Hyperparameters are the parameters of the model that are not directly learned during the training process—they must be adjusted manually. My preferred method of tuning them is with a randomized search.

Essentially, I provide a list of algorithm hyperparameters and a search window or distribution for each one. The algorithm runs through a specified number of iterations, each time randomly selecting values for each hyperparameter from their respective distribution and using those to train a new model. Each model is evaluated after each iteration using cross-validation. Then, once the search is over, the pipeline is refitted using the values that resulted in the model with the best cross-validation score.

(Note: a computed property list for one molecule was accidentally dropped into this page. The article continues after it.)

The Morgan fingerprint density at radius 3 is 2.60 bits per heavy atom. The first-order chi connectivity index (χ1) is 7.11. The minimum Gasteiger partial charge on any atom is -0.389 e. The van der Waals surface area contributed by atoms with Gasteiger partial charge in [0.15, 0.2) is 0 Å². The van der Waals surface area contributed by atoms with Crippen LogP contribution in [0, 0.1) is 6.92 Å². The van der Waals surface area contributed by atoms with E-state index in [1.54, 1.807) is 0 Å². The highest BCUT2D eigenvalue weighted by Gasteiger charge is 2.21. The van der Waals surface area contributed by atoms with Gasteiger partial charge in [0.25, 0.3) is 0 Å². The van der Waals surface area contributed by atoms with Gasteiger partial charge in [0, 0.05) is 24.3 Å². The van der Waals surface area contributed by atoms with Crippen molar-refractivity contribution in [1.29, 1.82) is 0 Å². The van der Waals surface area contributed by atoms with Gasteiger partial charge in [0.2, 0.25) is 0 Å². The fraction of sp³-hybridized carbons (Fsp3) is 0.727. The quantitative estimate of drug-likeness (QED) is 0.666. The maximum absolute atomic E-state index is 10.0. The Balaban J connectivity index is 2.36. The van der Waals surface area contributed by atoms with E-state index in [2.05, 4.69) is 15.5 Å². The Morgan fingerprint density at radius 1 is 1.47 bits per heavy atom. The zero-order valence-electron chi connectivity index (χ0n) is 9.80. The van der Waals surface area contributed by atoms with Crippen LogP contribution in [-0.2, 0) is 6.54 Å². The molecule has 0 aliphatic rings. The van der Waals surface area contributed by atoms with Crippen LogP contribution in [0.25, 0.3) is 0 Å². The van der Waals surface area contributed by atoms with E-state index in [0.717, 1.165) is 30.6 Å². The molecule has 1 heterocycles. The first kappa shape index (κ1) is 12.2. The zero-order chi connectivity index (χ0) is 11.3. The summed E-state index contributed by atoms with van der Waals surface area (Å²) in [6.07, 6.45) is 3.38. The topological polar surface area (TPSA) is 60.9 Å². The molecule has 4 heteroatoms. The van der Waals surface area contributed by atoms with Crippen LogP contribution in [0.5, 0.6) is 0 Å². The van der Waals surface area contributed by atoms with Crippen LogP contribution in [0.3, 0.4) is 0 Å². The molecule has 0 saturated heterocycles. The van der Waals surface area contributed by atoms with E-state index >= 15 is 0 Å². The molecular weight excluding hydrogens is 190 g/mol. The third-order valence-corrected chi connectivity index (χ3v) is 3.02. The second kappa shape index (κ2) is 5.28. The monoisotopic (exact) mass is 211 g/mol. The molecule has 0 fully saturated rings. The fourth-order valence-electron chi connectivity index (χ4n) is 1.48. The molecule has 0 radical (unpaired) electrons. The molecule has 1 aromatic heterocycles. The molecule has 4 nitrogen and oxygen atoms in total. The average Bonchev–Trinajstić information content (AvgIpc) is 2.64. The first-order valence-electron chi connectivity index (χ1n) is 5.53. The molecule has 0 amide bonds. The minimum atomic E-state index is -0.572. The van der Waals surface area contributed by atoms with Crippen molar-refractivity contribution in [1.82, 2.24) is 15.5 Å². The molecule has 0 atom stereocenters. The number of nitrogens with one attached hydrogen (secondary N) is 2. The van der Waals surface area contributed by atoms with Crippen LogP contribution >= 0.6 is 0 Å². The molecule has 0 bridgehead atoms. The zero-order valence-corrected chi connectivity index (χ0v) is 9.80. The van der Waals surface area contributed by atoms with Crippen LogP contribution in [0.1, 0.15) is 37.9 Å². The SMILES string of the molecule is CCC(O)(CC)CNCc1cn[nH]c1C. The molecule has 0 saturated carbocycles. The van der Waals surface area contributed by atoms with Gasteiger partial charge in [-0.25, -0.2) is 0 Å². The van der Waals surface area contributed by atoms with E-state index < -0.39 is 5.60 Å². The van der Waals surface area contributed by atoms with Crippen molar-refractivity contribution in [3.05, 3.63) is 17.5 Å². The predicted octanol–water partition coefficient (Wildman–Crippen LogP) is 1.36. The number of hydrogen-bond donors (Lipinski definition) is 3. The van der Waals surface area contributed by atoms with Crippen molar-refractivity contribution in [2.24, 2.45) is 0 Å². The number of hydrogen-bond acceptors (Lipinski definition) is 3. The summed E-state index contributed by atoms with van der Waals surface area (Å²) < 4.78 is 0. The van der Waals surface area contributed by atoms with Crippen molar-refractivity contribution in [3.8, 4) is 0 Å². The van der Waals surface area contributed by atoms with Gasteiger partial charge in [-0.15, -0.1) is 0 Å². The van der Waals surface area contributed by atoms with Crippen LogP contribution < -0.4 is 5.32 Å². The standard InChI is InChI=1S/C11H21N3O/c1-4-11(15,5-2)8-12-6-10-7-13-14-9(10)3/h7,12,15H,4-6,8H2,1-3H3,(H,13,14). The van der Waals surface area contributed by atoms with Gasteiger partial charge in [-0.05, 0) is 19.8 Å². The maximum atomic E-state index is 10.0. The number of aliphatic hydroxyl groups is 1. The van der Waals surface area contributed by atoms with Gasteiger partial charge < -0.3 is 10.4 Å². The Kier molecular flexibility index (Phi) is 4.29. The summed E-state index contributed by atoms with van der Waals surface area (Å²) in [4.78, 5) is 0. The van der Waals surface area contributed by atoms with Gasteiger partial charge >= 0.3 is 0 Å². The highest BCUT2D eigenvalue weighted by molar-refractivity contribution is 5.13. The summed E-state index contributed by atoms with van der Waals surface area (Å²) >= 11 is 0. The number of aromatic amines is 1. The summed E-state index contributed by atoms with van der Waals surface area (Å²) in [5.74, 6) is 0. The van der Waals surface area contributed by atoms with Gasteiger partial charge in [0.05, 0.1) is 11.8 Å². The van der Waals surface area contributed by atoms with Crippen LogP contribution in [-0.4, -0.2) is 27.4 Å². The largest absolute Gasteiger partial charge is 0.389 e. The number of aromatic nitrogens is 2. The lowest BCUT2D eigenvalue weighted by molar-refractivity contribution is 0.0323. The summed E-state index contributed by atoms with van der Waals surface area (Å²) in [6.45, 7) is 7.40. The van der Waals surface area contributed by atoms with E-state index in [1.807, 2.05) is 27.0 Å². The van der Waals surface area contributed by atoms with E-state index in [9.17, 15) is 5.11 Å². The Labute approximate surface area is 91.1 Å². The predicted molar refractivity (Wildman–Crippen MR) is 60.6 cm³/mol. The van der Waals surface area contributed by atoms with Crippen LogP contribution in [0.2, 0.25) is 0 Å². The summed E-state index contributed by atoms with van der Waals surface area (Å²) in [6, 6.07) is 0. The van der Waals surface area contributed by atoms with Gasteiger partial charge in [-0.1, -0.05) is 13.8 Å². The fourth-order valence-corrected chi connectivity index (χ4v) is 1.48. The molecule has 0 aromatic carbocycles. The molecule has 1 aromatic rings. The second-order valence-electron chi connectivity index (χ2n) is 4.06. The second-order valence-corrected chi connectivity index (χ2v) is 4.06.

As the search is random and limited to a reasonable number of iterations, some strategy is involved to find optimal search windows/distributions for each hyperparameter. The method I used for this is to start out searching a wide range of values and go through the process a few times, progressively narrowing the range around the values that come up as consistently optimal.


Before getting too deep into tuning the hyperparameters of a specific algorithm (it is computationally expensive to run exhaustive searches), I thought it best to test out a few different algorithms. I started out with the assumption that random forest or gradient-boosting would provide the best results, but it's generally good to test assumptions.

Though I did not test a very wide range of algorithms, I figured it would be worth it anyways to see if any of the more commonly-used ones showed any promise.

Somewhat to my surprise, the best models from tuning and cross-validation were basically on par with the default, non-cross-validated random forest.